When words fail us, how can film help fill in the gaps?

In The Mother of All Lies, Moroccan filmmaker Asmae El Moudir and her father create a handmade replica of their village in Casablanca. Bringing together her family and neighbours, El Moudir confronts the layers of deception and intentional forgetting that shaped her past through exquisite re-enactments, in an extraordinary feat of filmmaking, recovery and catharsis. 

Ahead of its release at Bertha DocHouse this Friday, we explore other genre-bending documentaries that use innovative filmmaking and storytelling techniques to address the unspeakable. 

Four Daughters / dir. Kaouther Ben Hania / France, Tunisia, Germany, Saudi Arabia / 2023

Joint winner of Best Documentary at Cannes 2023 (alongside The Mother of All Lies), this formally inventive hybrid film centres on Tunisian woman Olfa and her four daughters.

When Olfa’s two eldest daughters go missing, director Kaouther Ben Hania enlists professional actors alongside the real family members to re-enact scenes from the girls’ childhoods that built towards their disappearance. As genuine connections form between the actors and the sisters, the boundaries between reality and fiction blur. Growing up in a household that valued silence and secrets over openness, the presence of the camera and the additional layer of performance enable the younger sisters and Olfa to express things that might have otherwise remained unspoken.

Through this remarkable narrative mechanism, Four Daughters progresses toward a sense of reconciliation, offering a powerful portrait of five women.

Four Daughters is available to rent on Amazon Prime, Apple TV and YouTube,

The Missing Picture / dir. Rithy Panh / Cambodia, France / 2013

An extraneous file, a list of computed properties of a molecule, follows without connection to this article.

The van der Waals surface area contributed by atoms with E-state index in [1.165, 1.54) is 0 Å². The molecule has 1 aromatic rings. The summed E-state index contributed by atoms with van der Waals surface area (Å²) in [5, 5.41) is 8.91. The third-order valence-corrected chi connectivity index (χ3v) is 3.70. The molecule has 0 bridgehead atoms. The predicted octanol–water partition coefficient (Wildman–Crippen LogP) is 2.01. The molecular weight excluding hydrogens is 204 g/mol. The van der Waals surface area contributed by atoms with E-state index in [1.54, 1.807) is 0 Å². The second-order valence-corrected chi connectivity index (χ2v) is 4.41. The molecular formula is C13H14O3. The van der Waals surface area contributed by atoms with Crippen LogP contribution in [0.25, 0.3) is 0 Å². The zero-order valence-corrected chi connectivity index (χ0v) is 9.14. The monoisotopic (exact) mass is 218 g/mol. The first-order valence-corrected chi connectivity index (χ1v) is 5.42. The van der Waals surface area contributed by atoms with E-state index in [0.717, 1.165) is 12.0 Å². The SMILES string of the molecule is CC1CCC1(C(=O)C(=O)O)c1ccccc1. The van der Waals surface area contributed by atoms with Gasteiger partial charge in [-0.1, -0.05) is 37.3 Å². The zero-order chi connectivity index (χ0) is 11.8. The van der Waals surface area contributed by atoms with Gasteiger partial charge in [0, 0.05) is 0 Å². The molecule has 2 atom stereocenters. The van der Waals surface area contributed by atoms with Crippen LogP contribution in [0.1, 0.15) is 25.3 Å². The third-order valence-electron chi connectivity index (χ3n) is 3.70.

In this extraordinary film, Rithy Panh uses clay figurines, archive footage and his own memories to depict the atrocities committed by the Khmer Rouge in Cambodia between 1975 and 1979.

With little to no images of life in Cambodia during this time, Panh’s handcrafted scenes act as a chilling reminder of the horrors committed under Pol Pot’s murderous regime, a poignant tribute to those erased from the history books, and a way for Panh to work through his own childhood memories.

The figurine dioramas not only fill a gap in the materials needed to explore the story, but also serve as a powerful way to address the enormity of the horrors of the Khmer Rouge through their tiny, detailed, and intricate designs.

The Missing Picture is available to watch on Amazon Prime, Apple TV, Google Play and YouTube.

The Missing Picture is about the cathartic power of confronting the darkest corners of human experience through film.

Sight and Sound

Stories We Tell / dir. Sarah Polley / Canada / 2012

Perhaps better known for her Oscar-winning narrative film, Women Talking, Canadian director Sarah Polley’s 2012 documentary, Stories We Tell deserves equal acclaim. Playing with the documentary form to explore the nature of memory and storytelling, this is a stunning, heartfelt tribute to her mother Diane, who died when Polley was 11.

The film features interviews with Diane’s close family and friends, including Polley’s father and siblings, interwoven with home movie footage and recreated Super 8 footage of Diane played by an actress. The reconstructed footage blends with the ‘real’ footage, only revealed when Polley is shown directing the actors. This technique reflects the fragmented nature of memory, exposing the gap between our real and imagined recollections.

Stories We Tell is available to watch on Apple TV, Curzon Home Cinema, Google Play and YouTube.

Sarah Polley's innovative, heartfelt documentary about her mother is a thoughtful exercise in the mechanics of storytelling.

Little White Lies

The Act of Killing / dir. Joshua Oppenheimer / Denmark, Indonesia, Norway, UK / 2012

Joshua Oppenheimer’s much-acclaimed The Act of Killing confronts the atrocities of the Indonesian mass killings of 1965-66 by engaging the perpetrators in a surreal re-enactment of their murders, in the style of American films they love. This bold approach transforms the documentary into a haunting exploration of memory, guilt and impunity.

By allowing these killers to dramatise their violent pasts, Oppenheimer exposes the grotesque pride they take in their actions, but also the deep psychological scars left on both victims and perpetrators. Through its chilling narrative form, the film challenges audiences to confront the harrowing realities of genocide and the difficulty of relating the unspeakable.

Watch our masterclass with Oppenheimer here.

The Act of Killing is available to watch on Apple TV, Curzon Home Cinema and Google Play.